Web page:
Chamomile’s flowers resemble tiny daisies, but one sniff will have you thinking of apples instead. The herb has long been grown for its healing properties. Its smell was thought to relieve depression and to encourage relaxation. Medieval monks planted raised garden beds of chamomile, and those who were sad or depressed lay on them as therapy. Chamomile also was once a strewing herb, spread on bare floors so that the scent was released when people walked on it.
Drinking chamomile tea made from the flowers stimulates appetite before meals; after meals it settles the stomach. Roman chamomile (Camaemelum nobile, formerly Anthemis nobilis) yields a pale yellow essential oil that is an anti-inflammatory. When German chamomile is distilled, a chemical reaction produces the deep blue-green chamazulene that is even more potent an anti-inflammatory.
Principal constituents of chamomile: Esters of angelic and tiglic acids with pinene, farnesol, nerolidol, chamazulene, pinocarvone, and cineol
Scent of chamomile: The odor is sweet, applelike, and herbaceous.
Therapeutic properties of chamomile: Anti-inflammatory, antiseptic; promotes digestion, relieves gas and nausea, encourages menstruation, soothes nervous tension, and promotes sleep
Uses for chamomile: Inhaling chamomile tea’s aroma relaxes both mind and body. Research studies show that chamomile relaxes emotions, muscles, and even brain waves. It eases the emotional ups and downs of PMS, menopause, and hyperactivity in children. It also helps control the pain of bruises, stiff joints, headaches, sore muscles, menstrual and digestive system cramping, as well as the pain and swelling of sprains and some allergic reactions.
Chamomile is mild enough to ease a baby’s colic and calm it for sleep. It is especially soothing in a massage oil, as a compress, or in a bath. Make a chamomile room spray by diluting 12 drops of the essential oil per ounce of distilled water. Chamomile is suitable for most complexion types or skin problems, from burns and eczema to varicose veins. It is especially useful for sensitive, puffy, or inflamed conditions. Add it to shampoos to lighten and brighten hair.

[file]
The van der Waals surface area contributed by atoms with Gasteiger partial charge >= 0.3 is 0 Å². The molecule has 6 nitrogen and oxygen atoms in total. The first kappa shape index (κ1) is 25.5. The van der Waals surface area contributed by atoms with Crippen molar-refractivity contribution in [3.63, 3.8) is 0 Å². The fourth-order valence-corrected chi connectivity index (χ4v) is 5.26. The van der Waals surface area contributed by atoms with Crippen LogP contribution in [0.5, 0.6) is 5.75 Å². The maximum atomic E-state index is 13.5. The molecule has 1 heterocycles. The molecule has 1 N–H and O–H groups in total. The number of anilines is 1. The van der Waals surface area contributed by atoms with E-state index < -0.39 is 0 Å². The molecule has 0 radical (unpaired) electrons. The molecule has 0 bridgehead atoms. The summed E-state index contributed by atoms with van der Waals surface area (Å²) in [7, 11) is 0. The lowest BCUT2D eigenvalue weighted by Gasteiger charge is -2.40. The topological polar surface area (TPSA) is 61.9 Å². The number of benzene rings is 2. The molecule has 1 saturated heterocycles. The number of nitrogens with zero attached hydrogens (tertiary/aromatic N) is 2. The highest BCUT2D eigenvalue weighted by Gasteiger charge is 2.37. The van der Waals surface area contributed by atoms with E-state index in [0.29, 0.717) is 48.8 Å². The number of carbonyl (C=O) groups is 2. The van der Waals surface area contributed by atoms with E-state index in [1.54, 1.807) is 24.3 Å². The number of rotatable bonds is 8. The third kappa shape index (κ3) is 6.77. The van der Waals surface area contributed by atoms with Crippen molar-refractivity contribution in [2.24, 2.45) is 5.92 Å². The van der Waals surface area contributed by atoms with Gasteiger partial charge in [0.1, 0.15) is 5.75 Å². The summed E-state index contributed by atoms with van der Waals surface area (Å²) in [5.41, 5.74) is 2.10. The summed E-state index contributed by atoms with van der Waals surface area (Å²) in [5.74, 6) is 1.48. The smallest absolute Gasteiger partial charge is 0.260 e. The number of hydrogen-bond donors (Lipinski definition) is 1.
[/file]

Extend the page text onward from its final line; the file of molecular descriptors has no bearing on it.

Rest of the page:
To learn more about Aromatherapy and other alternative medicines, see:
- Aromatherapy: Learn about aromatherapy, how it works, what part essential oils play, and how to use aromatherapy.
- Essential Oils Profiles: We have collected profiles of dozens of plants that are used to produce essential oils. On these pages, you will learn the properties and preparations for the most popular essential oils.
- How to Treat Common Conditions With Aromatherapy: Aromatherapy can be used to treat a number of conditions, from asthma to depression to skin problems. Here you will learn how to treat some common medical problems with aromatherapy.
- Home Remedies: We have gathered over a hundred safe, time-tested home remedies for treating a wide variety of medical complaints yourself.
- Herbal Remedies: Herbal remedies and aromatherapy can be very similar, and they stem from similar historic roots. On this page, you will find all of our herb profiles and instructions for treating medical problems with herbal remedies.
ABOUT THE AUTHOR: Kathi Keville is director of the American Herb Association and editor of the American Herb Association Quarterly newsletter. A writer, photographer, consultant, and teacher specializing in aromatherapy and herbs for over 25 years, she has written several books, including Aromatherapy: The Complete Guide to the Healing Art and Pocket Guide to Aromatherapy, and has written over 150 articles for such magazines as New Age Journal, The Herb Companion, and New Herbal Remedies. This information is solely for informational purposes. IT IS NOT INTENDED TO PROVIDE MEDICAL ADVICE. Neither the Editors of Consumer Guide (R), Publications International, Ltd., the author nor publisher take responsibility for any possible consequences from any treatment, procedure, exercise, dietary modification, action or application of medication which results from reading or following the information contained in this information. The publication of this information does not constitute the practice of medicine, and this information does not replace the advice of your physician or other health care provider. Before undertaking any course of treatment, the reader must seek the advice of their physician or other health care provider.